Allie: My primary goal with the three words was to get them out in the first twenty pages, mostly so I wouldn’t forget to include them in a sleepy stupor. But, I also didn’t want the words to dominate my writing and thought process, so I waited until there was a natural fit in script. I’m not the type to cram things into a sentence because I have to, which is why I appreciated the unobtrusive nature of this particular contest, and the words themselves. I truly felt it was a control for the contest and not a hindrance for my writing.

Cody: The 3 words were more just a means to an end. They had to be there, so I put them in. I didn’t shrug them off, mind you, I tried my best to work them in as a part of my actual writing, and not just add 3 stand-alone lines for the sake of having them there. They were neither a help nor a hindrance, mostly because I kept my focus on what I wanted to achieve with the play, and didn’t let the other 11,023 words in the play get held back by 3.

Evan: Oh, I loved the words. Loved them. Loved them. Loved them. I spent thirty minutes learning their definitions, synonyms, antonyms, anything that could inspire the work, including pictures of water, diagrams of perpendicular lines and letting the word shift melt on my tongue as I repeated it ominously. (I haven’t done that in ages.)

The secret words helped me narrow down the very general topic of “rocks” to specific concepts of erosion, change, and connection. I felt that those concepts can be connected to minerals as well as to family, friends, and lovers. Like rocks, don’t all relationships change, erode, and connect over time?

What tricks did you employ to stay focused?

Allie: I think I’m a little crazy because I willingly write for 12 or 14 hours, so adding a few more hours was no big deal… even though by 2 in the morning there were little dots where my computer screen once was, so I took a two-hour nap. I think it is important to allow a brief period of incubation before editing, so the writer is able to remain critical about the piece.

Cody: I don’t know if these were tricks or not, but I just set up a little workstation on our dinner table and setup everything I might need — snacks, pillows, water _- so then I didn’t have to let myself procrastinate by looking for things I didn’t really need. Yeah, I guess it’s a trick.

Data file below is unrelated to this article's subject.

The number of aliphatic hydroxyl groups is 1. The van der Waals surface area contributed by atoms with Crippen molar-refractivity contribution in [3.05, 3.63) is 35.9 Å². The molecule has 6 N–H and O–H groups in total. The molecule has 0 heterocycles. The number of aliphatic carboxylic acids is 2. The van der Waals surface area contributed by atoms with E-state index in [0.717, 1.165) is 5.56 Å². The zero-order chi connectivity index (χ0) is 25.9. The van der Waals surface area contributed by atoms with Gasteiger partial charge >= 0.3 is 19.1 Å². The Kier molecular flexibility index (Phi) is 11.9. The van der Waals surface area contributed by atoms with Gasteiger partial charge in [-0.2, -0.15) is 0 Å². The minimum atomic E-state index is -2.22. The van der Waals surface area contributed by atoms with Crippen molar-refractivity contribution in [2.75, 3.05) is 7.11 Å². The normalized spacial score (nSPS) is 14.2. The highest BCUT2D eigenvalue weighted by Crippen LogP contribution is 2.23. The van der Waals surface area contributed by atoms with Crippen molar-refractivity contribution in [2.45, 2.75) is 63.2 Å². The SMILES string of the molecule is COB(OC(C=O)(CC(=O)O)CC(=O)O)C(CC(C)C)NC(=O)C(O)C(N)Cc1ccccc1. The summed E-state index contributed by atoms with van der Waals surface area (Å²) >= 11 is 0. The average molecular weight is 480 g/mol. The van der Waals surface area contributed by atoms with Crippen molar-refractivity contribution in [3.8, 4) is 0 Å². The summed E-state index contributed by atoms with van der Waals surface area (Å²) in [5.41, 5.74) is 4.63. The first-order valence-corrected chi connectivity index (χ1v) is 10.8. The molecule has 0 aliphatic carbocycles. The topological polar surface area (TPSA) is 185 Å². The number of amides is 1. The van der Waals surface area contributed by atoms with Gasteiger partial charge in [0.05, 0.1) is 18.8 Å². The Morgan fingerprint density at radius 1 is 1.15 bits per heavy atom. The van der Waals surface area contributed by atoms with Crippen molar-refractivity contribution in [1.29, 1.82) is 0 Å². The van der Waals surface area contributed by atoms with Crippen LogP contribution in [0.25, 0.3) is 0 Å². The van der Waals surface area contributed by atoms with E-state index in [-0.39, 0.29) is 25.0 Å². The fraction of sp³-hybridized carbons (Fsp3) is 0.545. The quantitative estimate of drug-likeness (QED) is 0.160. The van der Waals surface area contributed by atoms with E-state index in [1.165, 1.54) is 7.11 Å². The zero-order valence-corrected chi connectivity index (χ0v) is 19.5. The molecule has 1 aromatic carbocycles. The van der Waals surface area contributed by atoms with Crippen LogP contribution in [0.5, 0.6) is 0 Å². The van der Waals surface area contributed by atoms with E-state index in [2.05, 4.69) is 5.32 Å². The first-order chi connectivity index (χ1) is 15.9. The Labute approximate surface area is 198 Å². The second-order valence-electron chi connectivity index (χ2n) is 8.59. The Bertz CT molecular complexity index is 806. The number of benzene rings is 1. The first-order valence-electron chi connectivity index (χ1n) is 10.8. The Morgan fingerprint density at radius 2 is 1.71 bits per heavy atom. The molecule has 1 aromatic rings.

Evan: I wasn’t able to take one foot out of my room without thousands of thoughts continuing the story, cutting and pasting, and keeping my mind active. I kept thinking and watching the characters move about on the stage in my mind, asking questions and not taking any idea for granted. The more you think and ask the more focus you achieve. If I was silent and still on the outside, you better believe I was buzzing and talking on the inside.

What surprised you the most about the process?

Allie: Winning. I wasn’t expecting it. In fact, I almost passed out when I read the website.

Cody: I wasn’t surprised that at about the 6 hour mark I hated what I was writing, but I was surprised that at the end of it all I had a product that I felt fairly comfortable with. It’s not perfect or even that good yet, but I feel it’s definitely the outline of something that might come to life someday, and I can’t help but feel surprised about it.

Evan: I was able to take a small nap, wake up, and still know precisely what I wanted to write and where I wanted to write it. I don’t imply that I had dreams about the play (I should be so fortunate); rather, that I quickly became familiar with the story and my choices that I had to guide their pursuit and not back down until every character in the play was exhausted from trying too hard to achieve their wants.

Would you do it again?

Allie: With Pat the Dog Playwright Centre, YES! Absolutely!! I recommend this process to anyone. It was, and continues to be, an amazing experience.

Cody: With my schedule, It might be the only way I force myself to sit down and write anything. I’d do it every week if I could.

Evan: If you aren’t offering it, I’ll do it again purely for the spark. If you are, then yes. Hell yes.

Photo © alexkerhead. Published under a Creative Commons License.